The whistle blows and the draw is taken. Team Cancer gets the ball. They run it down the field past the offense, whittling past the first line of defense and make it to the 8 meter arc where the last few defenders are. Jennifer, in goal, can see everything going on. She is aware of the whole scenario of what can happen if they lose and what will happen when they win. She’s ready to win and gets fired up! They might have gotten through the defense, taken a couple shots, and gotten a few goals. They might have made a few setbacks to Team Jennifer along the way, but she and the team have worked too hard to get this far. She’ll be damned if Team Cancer wins this battle!

There are 10 seconds left… The fans start chanting: “9…8… 7”… Team Jennifer’s defenders force Team Cancer into a double team…”6… 5… 4”… Team Cancer breaks free… “3… 2”… Team Cancer takes the shot, high right corner… “1”…

A hush grows over the crowd. The field players have stopped moving. Goosebumps have made their mark on everyone’s arms and a lump has jumped into throats. Not a breath is being taken. It’s up to Jennifer in goal, to make the save and win the championship. The goalie is the last line of defense, and that is Jennifer…

JENNIFER MAKES THE SAVE! There’s the whistle and the game is OVER! The fans are jumping wild with screams and tears of joy. There is a mad rush to the field and Jennifer is swept up on the shoulders of her teammates and friends. Jennifer made the save and saved the game. Team Cancer was defeated.

Honestly, though, did you ever think it would have any other outcome? I didn’t think so….

Stupid Cancer… don’t you know that offense wins games, defense wins championships?! You chose the wrong team to play for this championship!

Tuesday, July 8, 2008

7/8/2008: Pain Sets In

Is it possible to have a day that you feel absolutely miraculous followed by a day that just the effort of breathing leaves you frozen and wincing? Unfortunately it is possible and this is how my last two days have progressed.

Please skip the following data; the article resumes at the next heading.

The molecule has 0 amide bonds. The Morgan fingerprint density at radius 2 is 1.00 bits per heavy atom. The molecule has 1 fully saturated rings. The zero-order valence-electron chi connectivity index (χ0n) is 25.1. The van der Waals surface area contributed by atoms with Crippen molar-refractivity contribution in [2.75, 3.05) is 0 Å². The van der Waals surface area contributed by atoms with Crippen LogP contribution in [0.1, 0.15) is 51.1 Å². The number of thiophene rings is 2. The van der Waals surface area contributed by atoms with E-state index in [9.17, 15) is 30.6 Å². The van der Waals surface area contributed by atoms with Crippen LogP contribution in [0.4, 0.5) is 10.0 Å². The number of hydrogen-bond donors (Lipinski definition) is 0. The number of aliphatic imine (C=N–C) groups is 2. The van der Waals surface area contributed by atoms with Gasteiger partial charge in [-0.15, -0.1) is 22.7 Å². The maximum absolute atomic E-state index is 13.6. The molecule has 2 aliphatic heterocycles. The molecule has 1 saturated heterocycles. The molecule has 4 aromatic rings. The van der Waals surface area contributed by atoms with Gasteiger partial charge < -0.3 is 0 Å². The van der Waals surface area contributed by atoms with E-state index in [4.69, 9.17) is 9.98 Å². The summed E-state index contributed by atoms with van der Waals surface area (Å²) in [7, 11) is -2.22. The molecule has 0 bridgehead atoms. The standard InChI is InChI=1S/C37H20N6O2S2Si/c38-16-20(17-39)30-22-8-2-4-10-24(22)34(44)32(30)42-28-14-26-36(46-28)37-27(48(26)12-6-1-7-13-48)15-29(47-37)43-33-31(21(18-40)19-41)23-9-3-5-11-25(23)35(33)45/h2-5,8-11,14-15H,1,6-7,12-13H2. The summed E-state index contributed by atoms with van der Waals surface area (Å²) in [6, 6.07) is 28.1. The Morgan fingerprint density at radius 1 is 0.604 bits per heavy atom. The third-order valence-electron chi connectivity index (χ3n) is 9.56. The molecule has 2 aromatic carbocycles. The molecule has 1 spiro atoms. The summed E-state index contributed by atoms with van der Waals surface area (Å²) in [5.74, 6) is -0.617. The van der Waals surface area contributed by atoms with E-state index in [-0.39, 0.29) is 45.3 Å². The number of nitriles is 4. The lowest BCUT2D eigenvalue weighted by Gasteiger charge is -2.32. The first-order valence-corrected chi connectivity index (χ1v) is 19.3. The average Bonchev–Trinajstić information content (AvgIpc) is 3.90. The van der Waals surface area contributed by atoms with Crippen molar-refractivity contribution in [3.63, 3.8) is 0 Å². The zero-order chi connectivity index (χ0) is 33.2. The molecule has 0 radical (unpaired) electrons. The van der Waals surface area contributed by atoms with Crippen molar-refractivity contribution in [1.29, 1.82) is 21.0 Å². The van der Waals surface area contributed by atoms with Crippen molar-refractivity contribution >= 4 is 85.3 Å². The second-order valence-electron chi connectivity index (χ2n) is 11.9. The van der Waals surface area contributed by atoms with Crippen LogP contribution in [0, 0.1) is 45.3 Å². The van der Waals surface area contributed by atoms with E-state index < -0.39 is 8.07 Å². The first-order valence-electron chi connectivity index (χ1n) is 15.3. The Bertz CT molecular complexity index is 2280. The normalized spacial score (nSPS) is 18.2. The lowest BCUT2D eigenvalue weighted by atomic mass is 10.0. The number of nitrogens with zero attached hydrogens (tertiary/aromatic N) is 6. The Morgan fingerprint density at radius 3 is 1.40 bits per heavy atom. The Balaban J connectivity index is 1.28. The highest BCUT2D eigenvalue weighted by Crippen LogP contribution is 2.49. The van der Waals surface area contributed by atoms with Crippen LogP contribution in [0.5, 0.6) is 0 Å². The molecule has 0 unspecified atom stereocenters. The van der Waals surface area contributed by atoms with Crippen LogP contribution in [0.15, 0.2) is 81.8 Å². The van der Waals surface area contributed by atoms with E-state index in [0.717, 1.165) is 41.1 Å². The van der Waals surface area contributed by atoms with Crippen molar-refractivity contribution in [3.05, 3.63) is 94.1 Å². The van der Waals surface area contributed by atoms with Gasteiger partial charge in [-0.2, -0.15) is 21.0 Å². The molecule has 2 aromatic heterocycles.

Monday was one of the best days I have had during my recovery. I woke in the morning in good spirits. I was, however, without my parents since they took our new puppy, Abagail Marie to the vet for a meet and greet. Their absence threw me into a full-on panic attack. I realize how dependent I have become on them in so many ways. Once they arrived home, my mother and I drove to my plastic surgeon's office at Reston Hospital to have my dressings changed over my drains. The ride was a little rough for me, but I clutched my pink pillow to my chest and yelped over a couple of big bumps. On arrival, to my surprise, Candi (my doctor's assistant) told me that although it has not even been a week since my surgery, two of my drains were below 30cc and could be removed. This consisted of taking a deep breath once she counted to three and then blowing out as she yanked the tubes free from my skin. It was not painful, but very uncomfortable. I wasn't sure what to expect and my anxiety was at an all-time high, but I figured if I could survive 18 weeks of chemotherapy, I could handle tubes being pulled out of my skin. They placed band aids over the holes left by the tubes and sent me on my way. (Today the holes are the size of a pen top.) Two tubes down and three to go now … yay!